Imperial College London

Miscarriage research centre could help thousands of families

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The UK's first national clinical research centre dedicated to early miscarriage is to open at Imperial College London.

The National Early Miscarriage Centre, which will be funded by Tommy’s - the UK baby charity that funds research into miscarriage, stillbirth and premature birth - will comprise a partnership between Imperial College London, the University of Birmingham and the University of Warwick.

By harnessing the expertise at the new national centre, we have a real opportunity to start giving women the answers they need

– Professor Tom Bourne

Faculty of Medicine

The three sites will run specialist clinics enabling 24,000 women per year to access treatment and support and participate in Tommy’s research studies.Tommy’s aims to halve the number of miscarriages by 2030 by funding medical research to understand the cause and effect of miscarriage.

Professor Tom Bourne, from the Institute of Reproductive and Developmental Biology at Imperial, said: “We are almost always asked four questions by women after a miscarriage: Why did it happen? Was it my fault? Will it happen again? Can I reduce the risk of it happening in a future pregnancy? By harnessing the expertise at the new national centre, we have a real opportunity to start giving women the answers they need.”

The centre, which will be the largest of its kind in Europe, builds on established collaborations between research groups at the universities. Opening on the 1st April, it will seek to understand why miscarriage happens, if it is likely to happen again, how to prevent it, and how to provide appropriate aftercare.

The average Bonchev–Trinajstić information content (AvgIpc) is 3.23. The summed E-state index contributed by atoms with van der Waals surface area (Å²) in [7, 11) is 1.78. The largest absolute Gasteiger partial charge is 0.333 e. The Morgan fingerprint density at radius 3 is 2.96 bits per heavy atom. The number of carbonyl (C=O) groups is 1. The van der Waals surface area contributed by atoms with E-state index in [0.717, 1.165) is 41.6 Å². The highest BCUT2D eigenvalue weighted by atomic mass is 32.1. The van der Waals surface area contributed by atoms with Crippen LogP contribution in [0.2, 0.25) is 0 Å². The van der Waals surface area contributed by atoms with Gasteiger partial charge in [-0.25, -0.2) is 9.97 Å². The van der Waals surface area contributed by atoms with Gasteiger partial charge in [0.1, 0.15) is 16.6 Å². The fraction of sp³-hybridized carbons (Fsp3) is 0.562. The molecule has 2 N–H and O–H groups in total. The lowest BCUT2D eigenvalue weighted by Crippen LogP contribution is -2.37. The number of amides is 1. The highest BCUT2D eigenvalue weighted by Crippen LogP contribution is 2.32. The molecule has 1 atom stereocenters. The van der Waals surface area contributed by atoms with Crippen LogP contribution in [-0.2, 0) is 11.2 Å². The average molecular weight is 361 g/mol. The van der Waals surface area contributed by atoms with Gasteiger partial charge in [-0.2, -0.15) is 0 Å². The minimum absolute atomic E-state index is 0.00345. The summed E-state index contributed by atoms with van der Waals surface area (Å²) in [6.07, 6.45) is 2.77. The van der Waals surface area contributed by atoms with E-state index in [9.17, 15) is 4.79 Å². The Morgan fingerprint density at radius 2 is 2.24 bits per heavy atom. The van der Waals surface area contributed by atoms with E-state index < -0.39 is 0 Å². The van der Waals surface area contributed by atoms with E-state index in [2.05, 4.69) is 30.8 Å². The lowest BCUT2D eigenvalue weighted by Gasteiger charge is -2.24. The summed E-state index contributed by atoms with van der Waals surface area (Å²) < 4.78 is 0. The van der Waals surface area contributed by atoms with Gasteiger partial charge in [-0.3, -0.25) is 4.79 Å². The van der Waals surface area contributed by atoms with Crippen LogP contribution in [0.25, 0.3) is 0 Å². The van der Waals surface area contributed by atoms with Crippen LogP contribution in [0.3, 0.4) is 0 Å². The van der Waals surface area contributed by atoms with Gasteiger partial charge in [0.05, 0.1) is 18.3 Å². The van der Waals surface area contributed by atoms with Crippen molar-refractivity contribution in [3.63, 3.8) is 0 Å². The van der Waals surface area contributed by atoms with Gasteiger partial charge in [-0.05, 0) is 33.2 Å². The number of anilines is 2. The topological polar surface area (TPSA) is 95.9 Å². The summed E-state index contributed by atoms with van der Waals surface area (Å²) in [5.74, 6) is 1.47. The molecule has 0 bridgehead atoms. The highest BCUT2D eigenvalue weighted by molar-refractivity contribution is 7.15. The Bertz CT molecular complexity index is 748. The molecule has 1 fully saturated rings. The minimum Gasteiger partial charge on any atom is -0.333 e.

The collaboration harnesses the complimentary areas of research expertise in the three universities in areas ranging from endometrial biology, metabolomics, microbiome studies, psychology, biomarker discovery and ultrasonography to running large clinical trials. At Imperial, the centre will be based clinically at the Early Pregnancy Unit at Queen Charlottes and Chelsea Hospital and the Recurrent Miscarriage Clinic at St Mary’s Hospital.

While miscarriage is by far the biggest cause of pregnancy loss in the UK, it’s also the least understood.

Many miscarriages, for example, are caused by chromosomal abnormalities, but there is currently no test which makes it cost-effective for the NHS to test every miscarriage. One of the research projects aims to change this. The research will also look into the role of bacteria in miscarriage, as well as investigating new biomarkers to help identify mechanisms for miscarriage.

Miscarriage causes untold heartbreak: 200,000 mothers and their partners are affected every year, with 85 per cent of miscarriages occurring within the first 12 weeks. Parents often receive no answers when it happens. The research centre will seek to understand better the emotional effects of miscarriage.

Professor Phillip Bennett, Director of the Institute of Reproductive and Developmental Biology at Imperial, explained, “As a doctor, I wish I could give my patients the answers they are looking for. The thing is, we have the expertise, the technology, the drive - we just need the funding. Tommy's National Miscarriage Centre is the most promising chance yet of making breakthroughs in early miscarriage.

Jane Brewin, CEO of Tommy’s said, “Medical science doesn’t fully understand miscarriage which is why funding and research is so critical. Through pioneering medical research, Tommy’s clinicians will save babies’ lives by turning their discoveries into screening tests and treatments and launch clinics for pregnant women who are most at risk, giving them the latest improvements in care. They’ll share their work in national clinical guidelines, preventing miscarriages and developing better care across the country.”

The centre will also develop a training programme for doctors and nurses wishing to specialise in the clinical management as well as research methodology in early pregnancy.

For more information visit Tommy's 

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Kate Wighton

Kate Wighton
Communications and Public Affairs

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Contact details

Tel: +44 (0)20 7594 2409
Email: k.wighton@imperial.ac.uk

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